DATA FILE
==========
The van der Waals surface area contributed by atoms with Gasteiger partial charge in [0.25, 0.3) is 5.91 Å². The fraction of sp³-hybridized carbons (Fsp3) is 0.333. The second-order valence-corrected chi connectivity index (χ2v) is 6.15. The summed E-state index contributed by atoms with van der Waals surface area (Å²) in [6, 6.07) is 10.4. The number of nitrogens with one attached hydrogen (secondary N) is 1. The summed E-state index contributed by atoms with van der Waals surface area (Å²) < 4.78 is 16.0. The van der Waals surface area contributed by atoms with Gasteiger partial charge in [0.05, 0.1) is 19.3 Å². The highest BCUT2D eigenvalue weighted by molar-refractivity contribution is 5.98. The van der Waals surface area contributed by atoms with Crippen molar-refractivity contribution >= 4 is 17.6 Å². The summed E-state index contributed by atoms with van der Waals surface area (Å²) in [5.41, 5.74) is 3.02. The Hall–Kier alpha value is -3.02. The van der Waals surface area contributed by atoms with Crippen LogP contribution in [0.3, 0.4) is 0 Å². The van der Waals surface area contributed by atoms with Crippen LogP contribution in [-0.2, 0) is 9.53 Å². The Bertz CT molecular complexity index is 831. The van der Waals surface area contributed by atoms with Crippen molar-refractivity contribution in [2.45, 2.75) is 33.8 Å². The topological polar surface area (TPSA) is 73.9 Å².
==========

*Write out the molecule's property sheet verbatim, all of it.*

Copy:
The van der Waals surface area contributed by atoms with Gasteiger partial charge in [0.25, 0.3) is 5.91 Å². The fraction of sp³-hybridized carbons (Fsp3) is 0.333. The second-order valence-corrected chi connectivity index (χ2v) is 6.15. The summed E-state index contributed by atoms with van der Waals surface area (Å²) in [6, 6.07) is 10.4. The number of nitrogens with one attached hydrogen (secondary N) is 1. The summed E-state index contributed by atoms with van der Waals surface area (Å²) < 4.78 is 16.0. The van der Waals surface area contributed by atoms with Gasteiger partial charge in [0.05, 0.1) is 19.3 Å². The highest BCUT2D eigenvalue weighted by molar-refractivity contribution is 5.98. The van der Waals surface area contributed by atoms with Crippen molar-refractivity contribution >= 4 is 17.6 Å². The summed E-state index contributed by atoms with van der Waals surface area (Å²) in [5.41, 5.74) is 3.02. The Hall–Kier alpha value is -3.02. The van der Waals surface area contributed by atoms with Crippen LogP contribution in [0.3, 0.4) is 0 Å². The van der Waals surface area contributed by atoms with Crippen LogP contribution in [-0.2, 0) is 9.53 Å². The Bertz CT molecular complexity index is 831. The van der Waals surface area contributed by atoms with Crippen molar-refractivity contribution in [2.45, 2.75) is 33.8 Å². The topological polar surface area (TPSA) is 73.9 Å².